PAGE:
The time periods over which temperature is taken are variable. The time period could be measured over periodic intervals such as weeks, days or hours. Alternatively the time periods could be business intervals such as the peak part of a work day or the peak part of batch query processing.
If the write temperature is below the write temperature threshold value a duplicate is made of the data in the cluster. Duplicates may be placed on the same physical disks as the original cluster so that the system can access the closest copies. In other examples duplicates are placed on different disks if disks vary in activity. In this example a read or write request can be routed to the least busy disk.
Once a cluster is selected for duplication, duplication is performed on the cluster. In one example, the entire cluster to be duplicated is locked for write access and then the data in the cluster is copied to a newly allocated location. Once the copy is complete the write lock on the cluster is released. This process prevents other processors from writing to the cluster during the copy operation.
As an alternative, a moving window is be used during the copying operation. In this alternative only a portion of the cluster is locked for write access at anyone time. Writes to areas already copied are mirrored to the copy. Writes to areas beyond the window and not yet copied occur naturally. Writes to the window are blocked by the lock. In this alternative there is potentially less contention for the right to write to portions of the cluster because only a portion of the cluster is locked at any one time.
Once a duplicate is created read access to the data can go to any copy of the duplicated cluster. Writing to the data must be done to all copies.
Once the read temperature is determined the write temperature is determined for the cluster (step 320). The write temperature can be determined in the same way as the read temperature. Once the write temperature is determined the question is asked whether the read temperature is greater than the threshold value (step 335). The threshold value is set so that the most commonly accessed clusters will have a read temperature greater than the threshold value and that less commonly accessed clusters will have a read temperature lower than the threshold value. If the read temperature is lower than the threshold value, arrow 330 is followed and the algorithm ends.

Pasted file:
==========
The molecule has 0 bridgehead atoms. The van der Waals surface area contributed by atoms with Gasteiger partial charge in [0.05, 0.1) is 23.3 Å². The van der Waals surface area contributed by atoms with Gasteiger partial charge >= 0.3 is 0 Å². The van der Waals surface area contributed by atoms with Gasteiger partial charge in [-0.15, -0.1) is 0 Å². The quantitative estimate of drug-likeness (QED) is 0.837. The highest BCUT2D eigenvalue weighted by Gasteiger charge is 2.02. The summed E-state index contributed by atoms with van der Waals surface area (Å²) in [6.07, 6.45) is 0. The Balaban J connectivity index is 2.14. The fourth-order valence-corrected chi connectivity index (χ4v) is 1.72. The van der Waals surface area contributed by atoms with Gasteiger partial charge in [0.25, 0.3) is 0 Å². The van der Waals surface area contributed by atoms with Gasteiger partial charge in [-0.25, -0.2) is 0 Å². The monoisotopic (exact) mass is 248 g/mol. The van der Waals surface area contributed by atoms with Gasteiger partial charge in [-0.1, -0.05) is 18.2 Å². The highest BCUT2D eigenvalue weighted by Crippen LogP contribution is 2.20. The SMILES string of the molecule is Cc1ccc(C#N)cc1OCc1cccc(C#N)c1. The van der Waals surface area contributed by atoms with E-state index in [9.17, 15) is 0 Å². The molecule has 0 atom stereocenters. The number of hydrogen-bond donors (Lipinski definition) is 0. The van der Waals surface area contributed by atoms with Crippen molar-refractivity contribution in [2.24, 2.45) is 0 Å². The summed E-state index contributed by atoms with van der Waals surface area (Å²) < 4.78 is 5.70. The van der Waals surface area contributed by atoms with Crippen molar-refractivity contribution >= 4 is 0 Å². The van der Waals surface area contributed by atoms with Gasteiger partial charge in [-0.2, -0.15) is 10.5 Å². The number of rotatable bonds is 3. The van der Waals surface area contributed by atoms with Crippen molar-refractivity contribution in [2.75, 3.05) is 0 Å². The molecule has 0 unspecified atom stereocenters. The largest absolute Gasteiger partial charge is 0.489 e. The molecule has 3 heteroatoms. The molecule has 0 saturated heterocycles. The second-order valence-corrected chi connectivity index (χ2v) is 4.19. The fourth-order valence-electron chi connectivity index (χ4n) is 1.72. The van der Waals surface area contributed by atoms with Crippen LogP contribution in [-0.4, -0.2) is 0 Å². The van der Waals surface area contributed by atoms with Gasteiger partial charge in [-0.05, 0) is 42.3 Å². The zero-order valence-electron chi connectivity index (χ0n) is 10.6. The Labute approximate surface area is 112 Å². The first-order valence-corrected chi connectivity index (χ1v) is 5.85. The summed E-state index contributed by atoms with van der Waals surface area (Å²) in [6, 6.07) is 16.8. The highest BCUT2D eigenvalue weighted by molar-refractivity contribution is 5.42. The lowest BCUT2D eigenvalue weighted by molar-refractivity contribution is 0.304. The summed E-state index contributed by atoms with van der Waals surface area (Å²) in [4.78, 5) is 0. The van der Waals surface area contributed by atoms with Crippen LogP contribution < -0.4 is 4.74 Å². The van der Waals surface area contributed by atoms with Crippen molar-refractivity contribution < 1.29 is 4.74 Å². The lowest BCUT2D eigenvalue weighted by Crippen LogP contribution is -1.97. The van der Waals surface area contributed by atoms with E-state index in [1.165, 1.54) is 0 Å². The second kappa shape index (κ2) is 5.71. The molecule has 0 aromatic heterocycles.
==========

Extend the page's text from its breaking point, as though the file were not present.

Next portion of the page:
If the read temperature exceeds the threshold value the question is asked whether the write temperature is less than the threshold (step 345). The write temperature threshold is set in the same way as the read temperature threshold is set. The write temperature threshold is set to be a low value so that candidates in duplication have a high read temperature but a low write temperature. If the write temperature is above the threshold value arrow 350 is followed to step 370 and the algorithm ends. If the write temperature is below the threshold value, then the cluster is determined as a candidate for duplication.
In step 360 a duplicate is made of the data in the cluster. Duplicates may be placed on the same physical disks so that the system can access close copies of the cluster. Another example, duplicates can be placed on different disks if the disk is vary in activity. In this example a read or right request can be routed to the least busy disk.